Philadelphia Brotherly Love
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16. Philadelphia Brotherly Love
Revelation 3.7-8

"To the angel of the Philadelphia church write, 'These are the holy and true one's words, who holds David's key. What he opens, none can shut, and what he shuts, none can open. I know your deeds. See, I have placed before you an open door that none can shut. I know that you have little strength, yet you have kept my word and not denied my name.'" (Revelation 3.7-8) ✞


Philadelphia RemainsPhiladelphia has long been nicknamed "The City of Brotherly Love." The name comes from the Ancient Greek words "phileo," meaning "love," and "adelphos," meaning "brother." The term "Philadelphia" therefore sets up the enduring civic handle "Philadelphia Brotherly Love." John of Patmos addressed this Revelation letter to "Philadelphia," also spelled "Philadelphus," or "Philadelphos," meaning "one who loves his brother." It is now called "Alasehir" on Turkey's western side. It was the youngest of seven cities founded by Pergamum colonists under Attalus the Second (BC 159-138.)


Attalus's love for his brother "Eumenes" was such that he called him "Philadelphos" and named the city after him. William Penn (1644-1718), an English Quaker pioneer in 1682, founded Philadelphia, the largest city in the US state of Pennsylvania. It was no doubt named after an English Gloucestershire village but originally from the Biblical "Philadelphia." Local Quakers had a significant presence in the area. Penn notably said, "God must govern men, or tyrants will rule them," and "Right is right, even if everyone is against it, and wrong is wrong, even if everyone is for it." The democratic principles on which he established the colony became the inspiration for the United States Constitution. He was well ahead of his time and envisioned a "United States of Europe" in his essay, "European Dyet, Parliament or Estates." ✞

An Open Door

Ancient PhiladelphiaPhiladelphia became an open door for Greek culture and language into Lydia and Phrygia. So well did it do its work that by 19 AD, the Lydians spoke only Greek and had forgotten their mother tongue. According to Sir William Mitchell Ramsey (1851-1939), the Scottish archeologist and New Testament scholar, Philadelphia became "the center for the diffusion of Greek language and letters in a peaceful land." The City of Philadelphia's open door was a marvelous missionary opportunity to spread the Good News. The Risen Christ spoke of the "open door" set before "Philadelphia." Three centuries earlier, "Philadelphia" had become an "open door" for Greek ideas in the lands beyond. Another excellent missionary opportunity appeared to bring the people who never knew the message of Jesus Christ's love.

The Holy Christ

Greek PhilosopherIn the introduction to this letter, the writer gives two great titles for Christ. Each of which implies an extraordinary claim. He is "him who is holy and true." "Holy" from the Greek "hagios" means "different or separate from." The seraphs sing, 'Holy, holy, holy.' Holy is God's description of himself in Isaiah 6.3b, "Holy, holy, holy is the Lord Almighty." In Isaiah 40.25, the Prophet asks, "'Who is my equal?' says the Holy One." All through the Old Testament, God is the Holy One. Now that title is given to the risen Christ as the holy Christ and "him who is holy and true." God is "holy" because God is different and separate from humans. God has that "quality of being," which belongs to him alone.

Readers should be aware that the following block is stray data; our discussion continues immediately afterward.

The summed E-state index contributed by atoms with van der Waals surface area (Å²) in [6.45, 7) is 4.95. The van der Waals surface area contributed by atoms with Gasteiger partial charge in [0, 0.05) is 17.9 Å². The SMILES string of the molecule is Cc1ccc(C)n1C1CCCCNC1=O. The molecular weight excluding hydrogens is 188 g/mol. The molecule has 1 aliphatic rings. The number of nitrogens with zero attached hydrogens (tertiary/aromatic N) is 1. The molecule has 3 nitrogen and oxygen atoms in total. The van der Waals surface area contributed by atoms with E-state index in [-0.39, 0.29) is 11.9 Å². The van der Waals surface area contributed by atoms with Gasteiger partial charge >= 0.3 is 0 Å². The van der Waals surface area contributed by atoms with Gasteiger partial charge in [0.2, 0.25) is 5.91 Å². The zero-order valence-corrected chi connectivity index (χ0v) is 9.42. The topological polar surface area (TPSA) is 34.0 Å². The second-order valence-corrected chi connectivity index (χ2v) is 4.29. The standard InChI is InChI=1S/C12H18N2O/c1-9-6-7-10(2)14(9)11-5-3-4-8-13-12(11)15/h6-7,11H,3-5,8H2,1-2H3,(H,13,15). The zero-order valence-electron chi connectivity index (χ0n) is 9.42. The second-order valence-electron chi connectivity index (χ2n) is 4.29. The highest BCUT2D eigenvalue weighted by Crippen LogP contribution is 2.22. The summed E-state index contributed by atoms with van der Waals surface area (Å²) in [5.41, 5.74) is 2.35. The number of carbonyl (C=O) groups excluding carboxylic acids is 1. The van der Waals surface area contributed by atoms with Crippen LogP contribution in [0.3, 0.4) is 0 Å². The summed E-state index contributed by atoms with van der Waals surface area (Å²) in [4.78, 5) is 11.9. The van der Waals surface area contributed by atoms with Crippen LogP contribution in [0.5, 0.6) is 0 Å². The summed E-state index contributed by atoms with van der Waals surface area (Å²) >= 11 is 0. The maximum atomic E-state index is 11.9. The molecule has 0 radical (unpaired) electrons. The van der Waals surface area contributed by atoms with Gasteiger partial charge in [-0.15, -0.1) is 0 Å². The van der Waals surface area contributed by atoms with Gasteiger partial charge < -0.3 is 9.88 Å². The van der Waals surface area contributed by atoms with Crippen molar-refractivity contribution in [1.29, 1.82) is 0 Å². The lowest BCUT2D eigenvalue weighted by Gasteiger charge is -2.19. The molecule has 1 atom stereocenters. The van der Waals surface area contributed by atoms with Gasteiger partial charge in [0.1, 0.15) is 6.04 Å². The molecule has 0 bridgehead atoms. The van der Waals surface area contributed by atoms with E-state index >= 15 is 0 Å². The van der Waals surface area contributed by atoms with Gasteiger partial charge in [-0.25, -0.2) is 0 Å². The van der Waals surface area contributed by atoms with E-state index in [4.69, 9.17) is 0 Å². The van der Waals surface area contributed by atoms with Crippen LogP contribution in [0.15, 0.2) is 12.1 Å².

The True Christ

New JerusalemChrist is also the "real" or "true Christ." The Philadelphia Christians have little strength but are devoted and loyal to the true Christ, separate from humans but one of them. In the authentic Christ, there dwells reality. When he confronts us, he shows us no shadowy truth but that person "who is the truth" himself. John 14.6 asserts, "Jesus answered, 'I am the way and the truth and the life. No one comes to the Father except through me.'" He alone is the way, truth, and life!

The Key of David

House KeyJesus Christ, holy and true, holds David's Key, which opens the way into eternal life. David's key or David's house key refers to the New Jerusalem where Christ has supreme authority. The "key of David" signifies Christ's power to open the door into this future kingdom. Because Jesus has "the key of David," he opens, and none can shut, he shuts, and none can open. Jesus of Nazareth has the final unquestionable authority.

Doorkeeper Eliakim

Behind this scene, there was an Old Testament picture from the Prophet Isaiah. King Hezekiah of Judah gave his faithful steward Eliakim the right to admit others to the king's presence. He was the key holder or doorkeeper to the royal court. Isaiah heard God say of this faithful servant in Isaiah 22.22, "I will place on his shoulder David's house key. What he opens, none can shut, and what he shuts, none can open." It is this Eliakim picture, which is in John of Patmos' mind. Like Eliakim, Jesus alone authorizes others to enter the New Jerusalem, David's city. As The Te Deum, a selection of verses from the Psalms composed by St Ambrose(340-397 AD), says, "Thou didst open the kingdom of heaven to all believers." Jesus is the believers' new and only way into God's presence!

Open Missionary Door

Heaven's Open DoorAs Philadelphia previously was culture's open Greek door, Jesus Christ is the missionary door. What is the meaning of this "open door" that the Risen Christ has set before the Philadelphian Christians? Writing to the Corinthians in 1 Corinthians 16.9 of the work ahead of him, Saint Paul said, "because a great door for effective work has opened to me." When he returned to Antioch, he told the church in Acts 14.27 how God had opened his door to the Gentiles. He wrote, "On arriving there, they gathered the church and reported all God had done through them and opened a faith door to the Gentiles."